The people of Broome in the Kimberley region of Western Australia won a significant campaign against a proposed $45 billion project. In April 2013 they stopped the development of a gas plant and port at iconic James Price Point (Walmadan).
They had substantial political and corporate interests arrayed against them:
- the world’s largest multinational oil and gas companies,
- a determined state government as proponent who deployed police, and changed laws to suit, and
- a federal government unwilling to intervene.
We visited the ‘Broome No Gas’ community campaign several times, since first being invited to run nonviolent direct action training in 2011. An inspiring and ultimately successful campaign – you can read about their significant win here. We developed and contributed to this excellent camp booklet which may be helpful for many other campaigns also.
In extensive interviews and discussions with community members, the strengths of the campaign were repeatedly stated as:
- The sense of community – which encouraged broad participation, mutual support and a strong commitment to achieving the campaign outcome
- The diversity of the campaign – both in the range of people who participated, and in the tactics used. This included a variety of stakeholders: national, local and international NGOs, traditional owners, local residents, community members across Australia. They used a variety of tactics and strategies, such as:
- nonviolent direction action to delay the development,
- media leverage and community building,
- political and corporate lobbying,
- targeting the project’s investors, and
- legal interventions.
Traditional owners stood with local nurses and tradies. Environmentalists from around the country, and across the world came to stand with local business owners. The campaign was supported across the country by the Australian Conservation Foundation, Sea Shepherd, The Wilderness Society and Save the Kimberley, to name a few. However, it was strongly led by local people – both in town in the Broome Community’s No Gas campaign, with Environs Kimberley, and out ‘on country’ from the base camp Walmadan.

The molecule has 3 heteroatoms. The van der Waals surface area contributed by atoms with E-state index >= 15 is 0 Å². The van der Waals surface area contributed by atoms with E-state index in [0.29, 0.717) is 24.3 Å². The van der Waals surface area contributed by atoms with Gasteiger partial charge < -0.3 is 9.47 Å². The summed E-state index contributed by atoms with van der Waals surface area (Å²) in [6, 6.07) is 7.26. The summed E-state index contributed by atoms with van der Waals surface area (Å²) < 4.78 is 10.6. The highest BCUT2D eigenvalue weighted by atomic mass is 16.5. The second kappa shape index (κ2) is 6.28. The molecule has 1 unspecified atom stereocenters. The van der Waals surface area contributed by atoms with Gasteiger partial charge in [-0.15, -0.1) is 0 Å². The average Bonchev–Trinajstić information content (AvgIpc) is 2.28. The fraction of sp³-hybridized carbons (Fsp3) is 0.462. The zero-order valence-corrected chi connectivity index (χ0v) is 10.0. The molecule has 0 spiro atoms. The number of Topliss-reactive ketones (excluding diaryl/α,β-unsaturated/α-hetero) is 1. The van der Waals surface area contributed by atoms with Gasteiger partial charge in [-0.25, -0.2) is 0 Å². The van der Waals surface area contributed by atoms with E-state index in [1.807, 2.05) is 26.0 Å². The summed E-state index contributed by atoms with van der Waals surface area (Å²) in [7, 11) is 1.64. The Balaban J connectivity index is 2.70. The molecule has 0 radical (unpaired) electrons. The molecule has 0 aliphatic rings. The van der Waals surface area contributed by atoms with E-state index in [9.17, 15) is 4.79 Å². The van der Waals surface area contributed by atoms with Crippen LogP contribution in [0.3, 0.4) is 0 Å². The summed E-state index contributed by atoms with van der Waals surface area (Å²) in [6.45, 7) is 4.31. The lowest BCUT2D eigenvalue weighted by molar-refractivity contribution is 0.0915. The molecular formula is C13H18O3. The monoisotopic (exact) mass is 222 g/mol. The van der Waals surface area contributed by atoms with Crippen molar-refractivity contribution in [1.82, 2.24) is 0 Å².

“This was a multi-faceted, organic campaign, fuelled by creativity, ingenuity and a fierce sense of independence and justice. It was driven locally, with national and international support. The significance of what has happened has yet to resonate across the nation, but you can be sure it’s resonating in boardrooms across Australia and overseas. When a community stands up to protect itself against a bad proposal, it can win.”Martin Pritchard, Director, Environs Kimberley.
Impact of the campaign
The campaign operated in an extremely hostile political environment. The State Government was the subject of several court cases. The campaign was not won by political pressure, but through corporate pressure relating to direct actions, legal tactics and investor lobbying that cost the company money, time, and social license.
Whilst Woodside is on record as stating that they pulled out for ‘economic reasons’, they also admitted that the delays and obstructions of the campaign cost them significant time and money. We may never know the extent of the impact of the campaign, but it would be fair to say it was substantial in pressuring investors to exit. The delayed approval for years brought us into the changed economic climate for LNG cited as the reason for exit. It also threatened ongoing issues of ‘social license’ and threats of continual costs and delays.
Some of the features of the campaign
- A consistent direct action component which ‘blockaded’ and delayed works over many months, involving high profile local community members.
- Citizen science projects highlighted the flaws in Woodside and state government surveys in relation to whales, bilbies, turtles and dinosaur tracks. These were subsequently reported in mainstream media.
- Coordinated legal support to both challenge various internal state processes (breaches under the Aboriginal heritage act for example) but also extensive pro bono assistance in challenging the government’s compulsory acquisition of the project in the Supreme Court, amongst other things.